Descriptive info: The UCRDC archive was initially established in 1988 to organize the large collection of materials pertaining to the 1932-33 Famine in Ukraine.. The archival collection, housed in a special climate-controlled room, is constantly growing and now contains legal and government documents, photographs, newspaper clippings, correspondence, audio and video documentation of oral histories, and a collection of unpublished memoirs.. The UCRDC collects material on such topics as:.. •.. Ukrainian Famines of 1921-23, 1932-33, 1946-47.. The internment of Ukrainians in Canada 1914-1920.. Ukraine and Ukrainians during WW II.. Ukrainian-Canadian Servicemen.. The DP (Displaced Persons) Experience.. Ukrainian Canadian Women - post WW II immigration.. Prominent leaders of the Ukrainian community.. Ukraine and Ukrainians under Soviet occupation: Joint Oral History project with Lviv State University.. Famine in Ukraine.. Interviews were conducted between 1981 and 1988 with survivors of the Ukrainian Famine 1932-33.. Topics include the Famine itself, cannibalism, communism, collectivization, religious persecution, the CHEKA, the League of Nations, the O.. G.. U.. , Torgsin Stores and the Twenty-Five Thousanders.. Places mentioned are the North Caucasus, Podillia, the Volga Region, Volyn, and cities and villages in Ukraine.. Transcripts of the sound cassette recordings were published in the Oral History Project of the Commission on the Ukraine Famine, vol.. 3, Washington, D.. C.. , U.. Government Printing Office, 1990, pp.. 1464-1659.. Material from these interviews was used in the production of Harvest of Despair.. Ukrainian, English, German, Russian.. Displaced Person Collection.. Interviews conducted since 1989 with individuals who witnessed the events of WW II, immigrated and settled in Canada after the war.. Respondents include survivors of German and Soviet concentration camps, members of various World War II military formations, and forced labourers.. Their biographies are recorded.. Reference is made to Ukrainian Canadian Committee (UCC), United Nations Relief and Rehabilitation Administration (UNRRA), International Refugee Organization (IRO); Ukrainian Division  ...   past, present and future of Ukrainian political and social life, are recorded.. They discuss communism, political prisoners, World War II, the Ukrainian Insurgent Army (UPA), RUKH (the pro-democracy movement), and the Communist Party.. Countries mentioned: Ukraine, Australia, Germany, and various cities in the United States.. Ukrainian.. Lydia Palij conducting interview with Dr.. Peter Smylski, veteran of the Canadian Armed Forces.. 20.. 04.. 1989.. Interview by Oksana Zakydalsky with journalist Ivan Kedryn-Rudnytsky, editor of the newspaper Dilo in interwar Lviv, Ukraine.. New York.. 21.. 12.. 1993.. Daria Husiak (left), former UPA member and Roman Shukhevych’s courier after being interviewed by Iryna Moroz.. 31.. 03.. A registration form is filled out by users of any UCRDC materials.. It includes: name, position, address, telephone, purpose of research, date of visit.. UCRDC holdings are not permitted to leave the premises of the UCRDC under any circumstances.. Reproduction of UCRDC holdings may be subject to copyright and other restrictions placed on it by the donor.. A fee of $25.. 00 per image for publication of any photo shall be paid to the UCRDC.. Photocopies of UCRDC material may be supplied at 25 cents per 8 x 11 page of copy.. Colour laser copies may be supplied at $5.. 00 per copy.. These regulations are subject to revision and application by the UCRDC Staff.. Iroida Wynnyckyj,.. archivist of the UCRDC.. ARCHIVAL DONATION.. UCRDC continues to accept donations of personal archival materials (passports, birth and death certificates, diplomas, unpublished memoirs).. If you have material which you think may be suitable for inclusion in UCRDC Archives - please contact the office before bringing it to the Centre.. Our archival space is limited, but we would like to help you to find the best depository for your material.. Under no circumstances should any material be left without UCRDC archivist's expressed agreement..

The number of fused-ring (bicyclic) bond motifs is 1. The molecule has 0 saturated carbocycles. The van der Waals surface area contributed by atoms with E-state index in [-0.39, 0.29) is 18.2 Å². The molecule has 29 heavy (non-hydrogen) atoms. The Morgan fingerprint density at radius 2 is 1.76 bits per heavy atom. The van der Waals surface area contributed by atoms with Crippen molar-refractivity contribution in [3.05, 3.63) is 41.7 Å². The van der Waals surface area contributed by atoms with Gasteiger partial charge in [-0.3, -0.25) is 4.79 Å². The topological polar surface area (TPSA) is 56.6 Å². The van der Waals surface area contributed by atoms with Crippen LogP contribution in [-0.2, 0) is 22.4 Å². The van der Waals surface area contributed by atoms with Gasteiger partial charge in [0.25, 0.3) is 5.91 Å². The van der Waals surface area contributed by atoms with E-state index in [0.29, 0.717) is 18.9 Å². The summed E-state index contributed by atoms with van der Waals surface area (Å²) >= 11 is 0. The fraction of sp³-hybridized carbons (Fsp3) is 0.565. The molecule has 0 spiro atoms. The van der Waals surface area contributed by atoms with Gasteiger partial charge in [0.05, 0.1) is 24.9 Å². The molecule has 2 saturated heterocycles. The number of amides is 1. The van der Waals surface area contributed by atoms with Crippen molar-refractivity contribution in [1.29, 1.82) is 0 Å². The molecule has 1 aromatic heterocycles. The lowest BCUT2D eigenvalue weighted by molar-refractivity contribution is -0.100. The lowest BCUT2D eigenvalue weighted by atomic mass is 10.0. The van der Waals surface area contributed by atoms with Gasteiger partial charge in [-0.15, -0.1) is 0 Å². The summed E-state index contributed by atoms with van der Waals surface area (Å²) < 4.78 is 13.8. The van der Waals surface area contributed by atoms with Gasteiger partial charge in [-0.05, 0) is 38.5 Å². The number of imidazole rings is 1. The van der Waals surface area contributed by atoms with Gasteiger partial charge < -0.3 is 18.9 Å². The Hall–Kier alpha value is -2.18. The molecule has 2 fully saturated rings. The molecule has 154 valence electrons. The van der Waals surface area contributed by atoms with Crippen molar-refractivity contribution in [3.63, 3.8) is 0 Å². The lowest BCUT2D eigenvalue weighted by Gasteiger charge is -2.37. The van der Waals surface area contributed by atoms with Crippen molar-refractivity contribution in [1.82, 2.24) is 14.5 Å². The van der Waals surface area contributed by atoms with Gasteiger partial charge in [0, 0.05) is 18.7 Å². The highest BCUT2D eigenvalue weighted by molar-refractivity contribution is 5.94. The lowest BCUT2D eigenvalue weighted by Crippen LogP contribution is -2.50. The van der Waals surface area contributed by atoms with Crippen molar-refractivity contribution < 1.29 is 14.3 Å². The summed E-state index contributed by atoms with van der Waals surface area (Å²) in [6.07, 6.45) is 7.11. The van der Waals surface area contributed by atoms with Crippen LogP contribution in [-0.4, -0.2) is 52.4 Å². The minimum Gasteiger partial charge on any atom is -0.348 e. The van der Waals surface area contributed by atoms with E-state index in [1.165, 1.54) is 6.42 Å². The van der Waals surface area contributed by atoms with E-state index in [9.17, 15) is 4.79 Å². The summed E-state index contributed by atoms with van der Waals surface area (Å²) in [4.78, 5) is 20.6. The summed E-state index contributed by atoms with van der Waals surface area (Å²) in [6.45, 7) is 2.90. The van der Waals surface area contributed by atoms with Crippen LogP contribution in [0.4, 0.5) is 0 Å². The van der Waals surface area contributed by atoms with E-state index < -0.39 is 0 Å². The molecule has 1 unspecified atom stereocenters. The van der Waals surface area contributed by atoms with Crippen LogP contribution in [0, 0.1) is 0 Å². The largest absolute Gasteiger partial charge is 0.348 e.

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  • Title: Film-Harvest of Despair